As we all know, dresses and skirts come in a variety of lengths with the hems falling at different points on your leg. From mini and maxi to cocktail and floor, there’s one to suit your personal style and comfort level.
Tea length is the term used to describe a garment that sits below the knee and above the ankle (more specifically, mid-calf).
This term has been around for approximately 150 years, but where exactly did it come from? Read on to find out its interesting origins.
A Brief History
Tea gowns emerged in England and France in the 1870s, at a time where etiquette manuals and lady periodicals were increasingly being published. This material influenced middle class women to revive teatime and wear whimsical gowns to their at-home five o’clock tea. Tea gowns were midway between a wrapper and a ball dress, featuring long flowing sleeves, a train and luxurious fabrics.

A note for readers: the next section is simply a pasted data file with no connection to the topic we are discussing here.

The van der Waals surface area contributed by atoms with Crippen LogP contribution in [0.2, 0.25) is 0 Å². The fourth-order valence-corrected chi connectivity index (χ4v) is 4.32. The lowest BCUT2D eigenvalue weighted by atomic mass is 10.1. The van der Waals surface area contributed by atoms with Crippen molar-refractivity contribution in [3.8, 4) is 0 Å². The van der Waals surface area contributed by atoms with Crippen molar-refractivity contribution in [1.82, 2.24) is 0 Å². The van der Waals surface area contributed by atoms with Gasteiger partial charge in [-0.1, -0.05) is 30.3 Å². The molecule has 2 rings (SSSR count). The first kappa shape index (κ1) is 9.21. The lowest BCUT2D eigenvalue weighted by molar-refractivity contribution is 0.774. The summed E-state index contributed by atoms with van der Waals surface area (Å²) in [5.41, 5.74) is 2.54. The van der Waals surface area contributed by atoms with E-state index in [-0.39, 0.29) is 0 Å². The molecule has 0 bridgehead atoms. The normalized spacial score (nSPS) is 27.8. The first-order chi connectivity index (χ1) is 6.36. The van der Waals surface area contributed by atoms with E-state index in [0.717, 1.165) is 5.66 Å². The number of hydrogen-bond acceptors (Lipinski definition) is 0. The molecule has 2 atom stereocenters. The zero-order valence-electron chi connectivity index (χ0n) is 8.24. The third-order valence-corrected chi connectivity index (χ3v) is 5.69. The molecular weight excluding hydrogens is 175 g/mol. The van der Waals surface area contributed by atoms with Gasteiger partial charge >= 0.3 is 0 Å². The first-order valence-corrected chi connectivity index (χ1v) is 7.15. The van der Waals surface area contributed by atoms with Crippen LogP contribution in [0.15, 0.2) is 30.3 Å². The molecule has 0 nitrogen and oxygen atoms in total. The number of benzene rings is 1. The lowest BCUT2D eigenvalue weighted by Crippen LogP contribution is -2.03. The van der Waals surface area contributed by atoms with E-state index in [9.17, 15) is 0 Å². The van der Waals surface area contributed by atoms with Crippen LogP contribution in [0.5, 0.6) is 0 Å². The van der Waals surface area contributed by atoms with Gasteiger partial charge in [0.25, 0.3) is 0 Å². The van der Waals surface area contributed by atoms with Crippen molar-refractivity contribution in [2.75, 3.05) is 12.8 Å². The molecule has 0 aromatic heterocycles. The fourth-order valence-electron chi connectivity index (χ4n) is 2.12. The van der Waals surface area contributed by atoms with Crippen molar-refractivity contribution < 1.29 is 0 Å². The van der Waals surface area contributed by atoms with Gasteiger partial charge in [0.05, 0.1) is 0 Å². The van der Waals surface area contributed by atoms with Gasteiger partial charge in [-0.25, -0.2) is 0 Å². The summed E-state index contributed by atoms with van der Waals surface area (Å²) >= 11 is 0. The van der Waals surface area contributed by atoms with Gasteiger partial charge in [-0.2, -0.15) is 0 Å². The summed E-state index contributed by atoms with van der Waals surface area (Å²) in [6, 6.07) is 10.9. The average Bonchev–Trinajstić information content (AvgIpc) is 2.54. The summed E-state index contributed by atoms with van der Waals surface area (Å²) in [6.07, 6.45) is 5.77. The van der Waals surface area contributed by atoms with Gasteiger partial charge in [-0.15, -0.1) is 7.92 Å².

Tea length gowns gave women something lighter and more comfortable to wear when entertaining.
Tea gowns could only be worn within the confines of your home during the afternoon, until the 1900s were they extended into evening wear—either at one's own home or to outside events at the homes of close friends.
In the 1920s, the style of tea gowns shifted to being lightweight and made with sheer silk and metallic thread (this style is most reflective of the modern tea length dress we know today).
Tea Length at Living Silk
Here at Living Silk, tea length is our most popular length, so almost all of our off the rack garments are tea length. This means you can easily show off your shoes as part of your outfit and won’t trip over an excessive length of fabric.
Tea length dresses and skirts are ideal for the Mother of the Bride / Groom particularly for a Spring / Summer wedding at the beach, in a garden or park, a country, cocktail or formal wedding. Tea Length is the perfect length for dancing the night away at one of life's most special occasions.
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